Chronic infection with Helicobacter pylori cagA-positive strains is the strongest risk factor of gastric cancer. The cagA gene-encoded CagA protein is delivered into gastric epithelial cells via bacterial type IV secretion, where it undergoes tyrosine phosphorylation at the Glu-Pro-Ile-Tyr-Ala (EPIYA) motifs. Delivered CagA then acts as a non-physiological scaffold/hub protein by interacting with multiple host signaling molecules, most notably the pro-oncogenic phosphatase SHP2 and the polarity-regulating kinase PAR1/MARK, in both tyrosine phosphorylation-dependent and -independent manners. CagA-mediated manipulation of intracellular signaling promotes neoplastic transformation of gastric epithelial cells. Transgenic expression of CagA in experimental animals has confirmed the oncogenic potential of the bacterial protein. Structural polymorphism of CagA influences its scaffold function, which may underlie the geographic difference in the incidence of gastric cancer. Since CagA is no longer required for the maintenance of established gastric cancer cells, studying the role of CagA during neoplastic transformation will provide an excellent opportunity to understand molecular processes underlying “Hit-and-Run” carcinogenesis.
Traditional breeding for high-yielding rice has been dependent on the widespread cultivation of gibberellin (GA)-deficient semi-dwarf varieties. Dwarfism lowers the “center of gravity” of the plant body, which increases resistance against lodging and enables plants to support high grain yield. Although this approach was successful in latter half of the 20th century in rice and wheat breeding, this may no longer be enough to sustain rice with even higher yields. This is because relying solely on the semi-dwarf trait is subject to certain limitations, making it necessary to use other important traits to reinforce it. In this review, we present an alternative approach to increase lodging resistance by improving the quality of the culm by identifying genes related to culm quality and introducing these genes into high-yielding rice cultivars through molecular breeding technique.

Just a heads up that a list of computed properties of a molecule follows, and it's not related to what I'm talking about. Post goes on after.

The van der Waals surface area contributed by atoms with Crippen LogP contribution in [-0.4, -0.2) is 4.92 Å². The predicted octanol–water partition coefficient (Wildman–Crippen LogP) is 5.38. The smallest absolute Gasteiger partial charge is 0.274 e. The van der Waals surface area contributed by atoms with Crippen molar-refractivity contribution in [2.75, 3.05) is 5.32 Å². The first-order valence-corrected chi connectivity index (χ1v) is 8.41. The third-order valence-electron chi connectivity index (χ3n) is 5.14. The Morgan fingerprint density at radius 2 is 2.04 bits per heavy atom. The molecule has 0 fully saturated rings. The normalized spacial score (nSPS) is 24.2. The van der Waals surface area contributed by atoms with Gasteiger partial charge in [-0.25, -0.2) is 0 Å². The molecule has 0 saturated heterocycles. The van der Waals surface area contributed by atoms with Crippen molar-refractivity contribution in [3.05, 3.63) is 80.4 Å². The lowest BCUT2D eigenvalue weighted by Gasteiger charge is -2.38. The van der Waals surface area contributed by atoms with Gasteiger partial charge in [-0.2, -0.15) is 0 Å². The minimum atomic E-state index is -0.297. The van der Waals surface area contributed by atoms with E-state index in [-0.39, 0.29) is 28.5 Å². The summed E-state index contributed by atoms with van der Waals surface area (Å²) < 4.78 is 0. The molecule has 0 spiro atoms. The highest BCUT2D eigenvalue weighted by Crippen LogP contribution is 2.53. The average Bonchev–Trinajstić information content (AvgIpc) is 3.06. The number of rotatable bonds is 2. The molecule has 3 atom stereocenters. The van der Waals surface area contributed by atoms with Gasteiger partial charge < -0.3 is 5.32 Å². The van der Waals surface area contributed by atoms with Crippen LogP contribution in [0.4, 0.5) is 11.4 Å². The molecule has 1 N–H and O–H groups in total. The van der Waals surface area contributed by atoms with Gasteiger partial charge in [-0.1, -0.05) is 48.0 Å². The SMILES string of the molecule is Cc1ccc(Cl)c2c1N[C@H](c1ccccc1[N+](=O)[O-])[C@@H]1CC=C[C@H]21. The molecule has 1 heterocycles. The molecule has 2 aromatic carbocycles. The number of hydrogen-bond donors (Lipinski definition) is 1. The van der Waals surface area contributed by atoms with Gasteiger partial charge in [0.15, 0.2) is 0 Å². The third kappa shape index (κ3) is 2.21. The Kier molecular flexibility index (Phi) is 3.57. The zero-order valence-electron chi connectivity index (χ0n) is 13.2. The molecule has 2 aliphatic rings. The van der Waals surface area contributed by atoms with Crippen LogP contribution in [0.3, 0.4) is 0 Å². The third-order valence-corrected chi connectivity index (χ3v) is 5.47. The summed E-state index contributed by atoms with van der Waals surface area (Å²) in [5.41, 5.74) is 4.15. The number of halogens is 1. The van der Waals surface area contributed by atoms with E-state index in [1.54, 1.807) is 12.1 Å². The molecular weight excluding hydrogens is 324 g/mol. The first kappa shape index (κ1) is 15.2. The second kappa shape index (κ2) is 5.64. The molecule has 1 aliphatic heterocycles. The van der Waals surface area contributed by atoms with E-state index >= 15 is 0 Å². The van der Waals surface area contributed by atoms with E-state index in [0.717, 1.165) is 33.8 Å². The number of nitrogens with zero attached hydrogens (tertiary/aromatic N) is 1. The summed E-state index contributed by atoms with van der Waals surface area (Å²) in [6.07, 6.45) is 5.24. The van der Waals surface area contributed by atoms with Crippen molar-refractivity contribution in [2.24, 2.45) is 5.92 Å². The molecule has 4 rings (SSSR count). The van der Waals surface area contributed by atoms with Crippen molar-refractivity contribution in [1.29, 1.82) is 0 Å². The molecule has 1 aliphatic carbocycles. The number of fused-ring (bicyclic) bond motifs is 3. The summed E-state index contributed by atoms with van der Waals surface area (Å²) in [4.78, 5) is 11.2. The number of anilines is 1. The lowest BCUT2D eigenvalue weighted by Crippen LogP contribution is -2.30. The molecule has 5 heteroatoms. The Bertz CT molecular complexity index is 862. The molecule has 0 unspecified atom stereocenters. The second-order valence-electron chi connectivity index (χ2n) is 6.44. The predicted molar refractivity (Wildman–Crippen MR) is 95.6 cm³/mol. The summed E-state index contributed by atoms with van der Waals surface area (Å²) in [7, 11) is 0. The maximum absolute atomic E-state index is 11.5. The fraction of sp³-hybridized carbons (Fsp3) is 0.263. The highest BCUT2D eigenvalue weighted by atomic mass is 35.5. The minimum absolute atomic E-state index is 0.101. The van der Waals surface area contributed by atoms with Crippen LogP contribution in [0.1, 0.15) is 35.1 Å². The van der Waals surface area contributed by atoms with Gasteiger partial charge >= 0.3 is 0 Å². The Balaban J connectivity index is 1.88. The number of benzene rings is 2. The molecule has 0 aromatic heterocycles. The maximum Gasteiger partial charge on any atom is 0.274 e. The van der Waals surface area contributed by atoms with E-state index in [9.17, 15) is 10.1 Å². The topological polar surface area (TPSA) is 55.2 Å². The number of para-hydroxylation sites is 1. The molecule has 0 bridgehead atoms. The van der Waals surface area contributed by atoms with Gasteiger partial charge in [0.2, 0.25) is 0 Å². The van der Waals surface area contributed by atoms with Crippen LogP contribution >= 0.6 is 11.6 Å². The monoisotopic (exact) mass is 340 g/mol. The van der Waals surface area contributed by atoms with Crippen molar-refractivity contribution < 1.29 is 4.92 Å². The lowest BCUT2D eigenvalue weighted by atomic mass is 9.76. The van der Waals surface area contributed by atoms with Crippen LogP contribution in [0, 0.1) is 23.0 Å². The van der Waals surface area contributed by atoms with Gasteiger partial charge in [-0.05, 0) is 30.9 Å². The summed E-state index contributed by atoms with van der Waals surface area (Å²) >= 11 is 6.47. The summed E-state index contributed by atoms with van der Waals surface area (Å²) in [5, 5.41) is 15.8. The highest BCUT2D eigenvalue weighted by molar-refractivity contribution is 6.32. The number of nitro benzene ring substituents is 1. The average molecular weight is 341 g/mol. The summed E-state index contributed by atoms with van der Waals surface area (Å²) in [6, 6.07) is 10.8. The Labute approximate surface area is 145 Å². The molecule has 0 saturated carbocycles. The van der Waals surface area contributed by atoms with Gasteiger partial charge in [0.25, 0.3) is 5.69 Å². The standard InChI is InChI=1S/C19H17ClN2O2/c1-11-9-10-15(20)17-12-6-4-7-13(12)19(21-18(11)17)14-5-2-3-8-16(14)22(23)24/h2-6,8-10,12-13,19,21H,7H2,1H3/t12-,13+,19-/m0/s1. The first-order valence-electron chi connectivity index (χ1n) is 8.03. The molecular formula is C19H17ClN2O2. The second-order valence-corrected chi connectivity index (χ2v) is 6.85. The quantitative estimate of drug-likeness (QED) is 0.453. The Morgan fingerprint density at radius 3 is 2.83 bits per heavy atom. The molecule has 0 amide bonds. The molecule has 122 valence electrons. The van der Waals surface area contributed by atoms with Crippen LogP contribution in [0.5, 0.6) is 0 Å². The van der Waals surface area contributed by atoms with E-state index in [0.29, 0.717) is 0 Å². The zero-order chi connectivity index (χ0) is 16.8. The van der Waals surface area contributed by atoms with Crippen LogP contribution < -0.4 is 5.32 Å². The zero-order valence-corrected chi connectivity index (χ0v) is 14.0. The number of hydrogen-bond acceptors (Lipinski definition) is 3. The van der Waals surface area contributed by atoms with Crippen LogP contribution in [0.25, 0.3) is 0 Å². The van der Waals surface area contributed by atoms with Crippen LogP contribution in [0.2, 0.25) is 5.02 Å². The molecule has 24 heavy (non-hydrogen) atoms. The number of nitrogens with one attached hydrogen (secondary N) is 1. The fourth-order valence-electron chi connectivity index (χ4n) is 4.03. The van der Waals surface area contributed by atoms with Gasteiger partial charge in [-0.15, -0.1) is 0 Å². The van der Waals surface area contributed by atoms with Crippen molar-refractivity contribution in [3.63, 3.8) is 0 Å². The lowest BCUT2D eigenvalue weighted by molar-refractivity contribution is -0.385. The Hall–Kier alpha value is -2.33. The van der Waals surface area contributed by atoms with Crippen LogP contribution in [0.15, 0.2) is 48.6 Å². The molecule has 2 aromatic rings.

Even when the body is stationary, the whole retinal image is always in motion by fixational eye movements and saccades that move the eye between fixation points. Accumulating evidence indicates that the brain is equipped with specific mechanisms for compensating for the global motion induced by these eye movements. However, it is not yet fully understood how the retina processes global motion images during eye movements. Here we show that global motion images evoke novel coordinated firing in retinal ganglion cells (GCs). We simultaneously recorded the firing of GCs in the goldfish isolated retina using a multi-electrode array, and classified each GC based on the temporal profile of its receptive field (RF). A moving target that accompanied the global motion (simulating a saccade following a period of fixational eye movements) modulated the RF properties and evoked synchronized and correlated firing among local clusters of the specific GCs. Our findings provide a novel concept for retinal information processing during eye movements.